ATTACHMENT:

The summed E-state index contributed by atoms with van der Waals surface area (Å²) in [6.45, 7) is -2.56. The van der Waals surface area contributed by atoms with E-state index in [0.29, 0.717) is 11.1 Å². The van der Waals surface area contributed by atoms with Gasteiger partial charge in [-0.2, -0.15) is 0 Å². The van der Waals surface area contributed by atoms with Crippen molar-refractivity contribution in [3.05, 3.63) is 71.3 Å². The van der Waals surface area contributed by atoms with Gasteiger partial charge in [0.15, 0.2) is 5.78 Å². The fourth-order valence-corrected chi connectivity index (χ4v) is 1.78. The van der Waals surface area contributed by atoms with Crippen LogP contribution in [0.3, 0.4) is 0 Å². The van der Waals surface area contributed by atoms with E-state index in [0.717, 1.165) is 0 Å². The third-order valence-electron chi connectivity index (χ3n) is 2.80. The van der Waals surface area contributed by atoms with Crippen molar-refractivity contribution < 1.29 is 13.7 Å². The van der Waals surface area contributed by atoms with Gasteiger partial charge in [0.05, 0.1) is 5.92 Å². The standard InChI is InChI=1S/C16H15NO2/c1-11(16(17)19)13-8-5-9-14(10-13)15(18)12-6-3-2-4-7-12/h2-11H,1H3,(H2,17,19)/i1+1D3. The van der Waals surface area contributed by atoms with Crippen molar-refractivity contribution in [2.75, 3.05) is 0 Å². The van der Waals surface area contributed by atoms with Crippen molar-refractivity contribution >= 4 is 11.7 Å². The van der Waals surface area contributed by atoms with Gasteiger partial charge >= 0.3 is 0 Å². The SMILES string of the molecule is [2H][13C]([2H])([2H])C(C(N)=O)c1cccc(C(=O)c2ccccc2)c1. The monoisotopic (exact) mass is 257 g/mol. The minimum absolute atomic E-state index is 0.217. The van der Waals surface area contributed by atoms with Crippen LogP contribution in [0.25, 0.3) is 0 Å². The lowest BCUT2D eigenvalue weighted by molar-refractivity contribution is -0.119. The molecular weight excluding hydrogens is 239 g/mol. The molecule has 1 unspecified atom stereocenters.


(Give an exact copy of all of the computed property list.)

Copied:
The summed E-state index contributed by atoms with van der Waals surface area (Å²) in [6.45, 7) is -2.56. The van der Waals surface area contributed by atoms with E-state index in [0.29, 0.717) is 11.1 Å². The van der Waals surface area contributed by atoms with Gasteiger partial charge in [-0.2, -0.15) is 0 Å². The van der Waals surface area contributed by atoms with Crippen molar-refractivity contribution in [3.05, 3.63) is 71.3 Å². The van der Waals surface area contributed by atoms with Gasteiger partial charge in [0.15, 0.2) is 5.78 Å². The fourth-order valence-corrected chi connectivity index (χ4v) is 1.78. The van der Waals surface area contributed by atoms with Crippen LogP contribution in [0.3, 0.4) is 0 Å². The van der Waals surface area contributed by atoms with E-state index in [0.717, 1.165) is 0 Å². The third-order valence-electron chi connectivity index (χ3n) is 2.80. The van der Waals surface area contributed by atoms with Crippen molar-refractivity contribution < 1.29 is 13.7 Å². The van der Waals surface area contributed by atoms with Gasteiger partial charge in [0.05, 0.1) is 5.92 Å². The standard InChI is InChI=1S/C16H15NO2/c1-11(16(17)19)13-8-5-9-14(10-13)15(18)12-6-3-2-4-7-12/h2-11H,1H3,(H2,17,19)/i1+1D3. The van der Waals surface area contributed by atoms with Crippen molar-refractivity contribution in [2.75, 3.05) is 0 Å². The van der Waals surface area contributed by atoms with Crippen molar-refractivity contribution >= 4 is 11.7 Å². The van der Waals surface area contributed by atoms with Gasteiger partial charge >= 0.3 is 0 Å². The SMILES string of the molecule is [2H][13C]([2H])([2H])C(C(N)=O)c1cccc(C(=O)c2ccccc2)c1. The monoisotopic (exact) mass is 257 g/mol. The minimum absolute atomic E-state index is 0.217. The van der Waals surface area contributed by atoms with Crippen LogP contribution in [0.25, 0.3) is 0 Å². The lowest BCUT2D eigenvalue weighted by molar-refractivity contribution is -0.119. The molecular weight excluding hydrogens is 239 g/mol. The molecule has 1 unspecified atom stereocenters.